Environmental, social and governance factors
Environmental, social and governance (“ESG”) factors are of increasing concern to investors. While we have addressed many of the ESG factors relevant to Burford on a piecemeal basis in prior annual reports, for the convenience of investors we are providing here a comprehensive summary of our approach.
In creating this summary, we have relied on recently-published guidance from the London Stock Exchange on the integration of ESG into investor reporting and communication1, and we have had reference to the United Nations-supported Principles for Responsible Investment, to which many of our investors are signatories, the influence of which has been seen in the recent amendments to the UK Stewardship Code.
As an initial matter and to set some context for Burford’s reporting, it must be remembered that Burford is a finance firm with a small workforce of little more than 100 people. All our employees are “knowledge workers”. Burford does not manufacture or produce anything tangible and its entire physical footprint is contained in relatively small offices that house our employees, their technology and their files – and little else. The tools of our trade are words and numbers, telephones and computers. We are not participants in any global supply chain. Thus, many ESG factors that are of deep concern with respect to other multinationals simply do not apply to Burford.
We would also note that lawyers are regularly at the forefront of social change, and Burford’s team is no exception. Many of our lawyers have litigated – often pro bono – some of the most significant social issues of the day and continue to be involved in such issues while at Burford. Indeed, Burford is a paradigm of a firm with deep focus on ESG issues simply by virtue of who we are, what we do and our culture.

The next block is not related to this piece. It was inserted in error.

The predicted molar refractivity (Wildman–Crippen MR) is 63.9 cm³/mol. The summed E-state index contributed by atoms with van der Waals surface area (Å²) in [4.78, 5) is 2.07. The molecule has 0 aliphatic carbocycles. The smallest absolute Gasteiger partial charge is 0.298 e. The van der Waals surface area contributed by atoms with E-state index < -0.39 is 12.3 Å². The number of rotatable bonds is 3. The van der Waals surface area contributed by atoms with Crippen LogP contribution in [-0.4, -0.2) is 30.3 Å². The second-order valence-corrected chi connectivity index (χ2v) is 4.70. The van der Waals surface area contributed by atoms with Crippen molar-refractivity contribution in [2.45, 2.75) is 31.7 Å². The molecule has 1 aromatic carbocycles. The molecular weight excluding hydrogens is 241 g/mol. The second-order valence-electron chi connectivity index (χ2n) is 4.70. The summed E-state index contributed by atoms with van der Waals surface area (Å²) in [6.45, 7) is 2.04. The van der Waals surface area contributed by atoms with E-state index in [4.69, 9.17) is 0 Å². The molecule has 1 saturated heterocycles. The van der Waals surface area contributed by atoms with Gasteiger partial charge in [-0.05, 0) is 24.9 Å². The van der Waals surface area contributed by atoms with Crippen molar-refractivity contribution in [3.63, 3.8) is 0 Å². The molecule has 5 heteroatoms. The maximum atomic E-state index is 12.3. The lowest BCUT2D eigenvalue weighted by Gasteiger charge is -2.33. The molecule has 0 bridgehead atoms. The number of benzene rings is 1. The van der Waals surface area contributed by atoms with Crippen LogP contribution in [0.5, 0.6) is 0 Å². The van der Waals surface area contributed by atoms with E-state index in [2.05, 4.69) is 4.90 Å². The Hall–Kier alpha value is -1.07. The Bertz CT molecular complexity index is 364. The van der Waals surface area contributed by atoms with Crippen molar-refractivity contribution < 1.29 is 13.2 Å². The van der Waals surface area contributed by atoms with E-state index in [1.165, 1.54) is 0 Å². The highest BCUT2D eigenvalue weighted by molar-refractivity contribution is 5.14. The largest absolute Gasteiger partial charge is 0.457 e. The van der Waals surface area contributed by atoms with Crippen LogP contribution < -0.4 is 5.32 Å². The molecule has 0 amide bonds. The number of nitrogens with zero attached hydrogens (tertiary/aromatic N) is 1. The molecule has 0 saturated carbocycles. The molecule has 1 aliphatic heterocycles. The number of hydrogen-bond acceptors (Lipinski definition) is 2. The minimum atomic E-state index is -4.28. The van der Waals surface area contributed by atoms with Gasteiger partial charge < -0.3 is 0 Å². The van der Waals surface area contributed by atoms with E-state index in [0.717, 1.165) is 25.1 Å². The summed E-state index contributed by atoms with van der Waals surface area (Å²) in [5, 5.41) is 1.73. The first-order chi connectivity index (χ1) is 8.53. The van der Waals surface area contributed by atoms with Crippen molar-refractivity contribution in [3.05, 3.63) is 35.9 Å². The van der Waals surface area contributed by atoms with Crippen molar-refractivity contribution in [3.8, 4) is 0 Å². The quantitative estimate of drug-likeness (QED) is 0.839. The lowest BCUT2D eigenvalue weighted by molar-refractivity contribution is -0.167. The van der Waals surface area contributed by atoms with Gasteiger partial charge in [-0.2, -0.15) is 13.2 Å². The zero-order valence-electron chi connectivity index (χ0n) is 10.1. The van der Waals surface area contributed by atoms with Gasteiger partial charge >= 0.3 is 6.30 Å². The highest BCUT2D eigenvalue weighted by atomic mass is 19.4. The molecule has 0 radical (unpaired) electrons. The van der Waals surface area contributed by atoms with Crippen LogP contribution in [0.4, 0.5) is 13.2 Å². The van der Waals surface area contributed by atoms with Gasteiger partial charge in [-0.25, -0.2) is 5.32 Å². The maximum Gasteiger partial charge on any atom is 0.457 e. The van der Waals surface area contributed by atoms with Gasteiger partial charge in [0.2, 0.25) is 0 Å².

We also do not believe in focusing on ESG issues simply because investors are, but because they make sense for us as a business matter. An example of our approach is found in an innovation this year, The Equity Project. In October 2018, Burford launched The Equity Project, a groundbreaking initiative designed to help close the gender gap in law by providing an economic incentive for change through a $50 million pool of capital earmarked for financing commercial litigation matters led by women. Law continues to present significant and woefully-persistent gender-based inequities. For example, just 19% of equity partners at US law firms are women, and women are significantly underrepresented in leadership positions in law firms and in first chair roles in litigation. The Equity Project provides an incentive for change by providing a pool of capital reserved for matters led by women, including matters in which a woman litigator is first chair; a woman serves as plaintiffs’ lead counsel or chairs the plaintiffs’ steering committee; a women-owned law firm is representing the client; a woman litigator earns origination credit; or a woman partner is the client relationship manager. Cases financed by The Equity Project must also meet Burford’s standard investment criteria. Since launching The Equity Project, Burford has seen a meaningful uptick in investment proposals from women, including over $30 million of requests for financing that have made it into our underwriting process for further review.